North Korea for Your Next Vacation?

29 June, 2014

Are you bored with all the beaches and European tours? Are you looking for a different place to go for your next vacation, a place that is "off the beaten path"?

Well, a camping trip in North Korea might be just what you are looking for.

North Korea is known for being closed off from the rest of the world. For many years, it has kept foreigners from entering the country.

But earlier this year, everything changed.

North Korea allows tourists to go on camping trips in the scenic mountains of Myohyang and Kumgang.

Koryo Tours is a touring company based in Beijing, China. Their website says they can "take you to the most mysterious country on the planet." Koryo Tours organized the first 10-day camping trip to North Korea earlier this year. It claims this is the first time anyone has been allowed to set up a tent and stay in the mountains of North Korea.

North Korea for Your Next Vacation?
FILE - Part of Kumgang mountain is seen in this picture taken from Mount Kumgang hotel, Mt. Kumgang, North Korea.

The website for Koryo Tours reads, "This was as much a treat for the guides as they had never done this before either."

Ten westerners went on the trip. They hiked 79 kilometers during the entire tour, which breaks down to be about 28 km per day. The travelers also visited landmarks in both mountains, such as the Kumgang Waterfall and Lake Sam Il Po.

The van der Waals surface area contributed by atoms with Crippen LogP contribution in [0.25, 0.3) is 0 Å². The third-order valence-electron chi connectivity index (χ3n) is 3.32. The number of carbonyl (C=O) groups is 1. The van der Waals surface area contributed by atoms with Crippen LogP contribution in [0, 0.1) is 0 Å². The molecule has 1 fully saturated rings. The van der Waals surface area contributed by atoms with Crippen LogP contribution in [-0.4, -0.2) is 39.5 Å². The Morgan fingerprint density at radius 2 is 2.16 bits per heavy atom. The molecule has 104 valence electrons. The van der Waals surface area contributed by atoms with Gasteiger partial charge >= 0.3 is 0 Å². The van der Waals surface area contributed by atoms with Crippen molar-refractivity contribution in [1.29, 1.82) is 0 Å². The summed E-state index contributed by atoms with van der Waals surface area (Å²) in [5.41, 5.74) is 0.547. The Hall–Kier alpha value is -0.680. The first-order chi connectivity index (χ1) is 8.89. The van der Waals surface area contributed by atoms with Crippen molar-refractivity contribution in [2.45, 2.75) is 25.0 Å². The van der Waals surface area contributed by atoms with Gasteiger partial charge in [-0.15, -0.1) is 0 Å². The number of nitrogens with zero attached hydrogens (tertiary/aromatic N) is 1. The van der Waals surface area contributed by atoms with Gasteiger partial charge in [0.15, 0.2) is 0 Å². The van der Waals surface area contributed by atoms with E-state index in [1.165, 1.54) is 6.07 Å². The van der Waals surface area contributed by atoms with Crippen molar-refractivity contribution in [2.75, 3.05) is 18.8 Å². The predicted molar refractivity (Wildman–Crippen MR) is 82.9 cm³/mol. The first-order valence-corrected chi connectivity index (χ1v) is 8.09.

The reason for the increase in tourism is simple – money. More foreign tourists equal more money for the cash-poor country.

It was the South Korean company Hyundai Asan who first introduced trips to the famed Mt. Kumgang. But Hyundai Asan, of the Hyundai Group, shut down its Mt. Kumgamg Tourist Region in 2008. North Korea used what was left behind to start its own tourism business in that area.

Koryo Tours is not alone in giving tourists one-of-a-kind camping trips to the North Korea's unspoiled mountains.

Uri Tours is a tour company based in the U.S. state of New Jersey. They are planning a 13-day trip to a number of mountains including Mt. Kumgang and Mt. Myohyang. The company hopes to get at least seven travelers together later in the year.

The pro-Pyongyang newspaper Chosun Shinbo is published by ethnic Koreans living in Japan. It says the North Korean government is trying to get more tourists by offering more variety in its tourism products.

Pyongyang's usual tourist trips include picking fruit at local farms and orchards and long train rides through the country. One North Korean tourist package offers travelers the opportunity to compete with North Korean athletes in the traditional martial arts of Taekwondo.

The chance to tour and camp in a country that has been closed for so long could be a huge draw for travelers seeking a very different type of vacation.

This report was produced in collaboration with the VOA Korean service.

I'm Anna Matteo.